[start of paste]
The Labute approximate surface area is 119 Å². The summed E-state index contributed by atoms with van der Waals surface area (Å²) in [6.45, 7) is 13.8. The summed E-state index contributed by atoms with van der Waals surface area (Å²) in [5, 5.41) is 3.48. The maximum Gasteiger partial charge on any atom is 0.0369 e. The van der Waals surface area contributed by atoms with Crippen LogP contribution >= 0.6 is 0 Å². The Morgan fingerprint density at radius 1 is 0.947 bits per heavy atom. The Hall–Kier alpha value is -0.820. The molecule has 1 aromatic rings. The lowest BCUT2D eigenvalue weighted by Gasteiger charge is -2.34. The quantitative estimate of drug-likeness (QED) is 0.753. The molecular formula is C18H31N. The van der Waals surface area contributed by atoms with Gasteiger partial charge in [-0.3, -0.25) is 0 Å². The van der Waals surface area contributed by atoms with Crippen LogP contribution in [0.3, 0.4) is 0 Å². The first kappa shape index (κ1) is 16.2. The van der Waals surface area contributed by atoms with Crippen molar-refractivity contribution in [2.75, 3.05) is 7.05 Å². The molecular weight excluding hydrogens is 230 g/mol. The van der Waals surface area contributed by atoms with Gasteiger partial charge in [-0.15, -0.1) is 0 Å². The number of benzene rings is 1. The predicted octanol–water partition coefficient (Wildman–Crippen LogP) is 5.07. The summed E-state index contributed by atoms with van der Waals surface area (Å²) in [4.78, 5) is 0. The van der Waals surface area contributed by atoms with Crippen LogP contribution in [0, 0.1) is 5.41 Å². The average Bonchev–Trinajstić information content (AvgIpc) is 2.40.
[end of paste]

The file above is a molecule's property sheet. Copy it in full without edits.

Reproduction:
The Labute approximate surface area is 119 Å². The summed E-state index contributed by atoms with van der Waals surface area (Å²) in [6.45, 7) is 13.8. The summed E-state index contributed by atoms with van der Waals surface area (Å²) in [5, 5.41) is 3.48. The maximum Gasteiger partial charge on any atom is 0.0369 e. The van der Waals surface area contributed by atoms with Crippen LogP contribution >= 0.6 is 0 Å². The Morgan fingerprint density at radius 1 is 0.947 bits per heavy atom. The Hall–Kier alpha value is -0.820. The molecule has 1 aromatic rings. The lowest BCUT2D eigenvalue weighted by Gasteiger charge is -2.34. The quantitative estimate of drug-likeness (QED) is 0.753. The molecular formula is C18H31N. The van der Waals surface area contributed by atoms with Gasteiger partial charge in [-0.3, -0.25) is 0 Å². The van der Waals surface area contributed by atoms with Crippen LogP contribution in [0.3, 0.4) is 0 Å². The first kappa shape index (κ1) is 16.2. The van der Waals surface area contributed by atoms with Crippen molar-refractivity contribution in [2.75, 3.05) is 7.05 Å². The molecular weight excluding hydrogens is 230 g/mol. The van der Waals surface area contributed by atoms with Gasteiger partial charge in [-0.15, -0.1) is 0 Å². The number of benzene rings is 1. The predicted octanol–water partition coefficient (Wildman–Crippen LogP) is 5.07. The summed E-state index contributed by atoms with van der Waals surface area (Å²) in [4.78, 5) is 0. The van der Waals surface area contributed by atoms with Crippen LogP contribution in [0, 0.1) is 5.41 Å². The average Bonchev–Trinajstić information content (AvgIpc) is 2.40.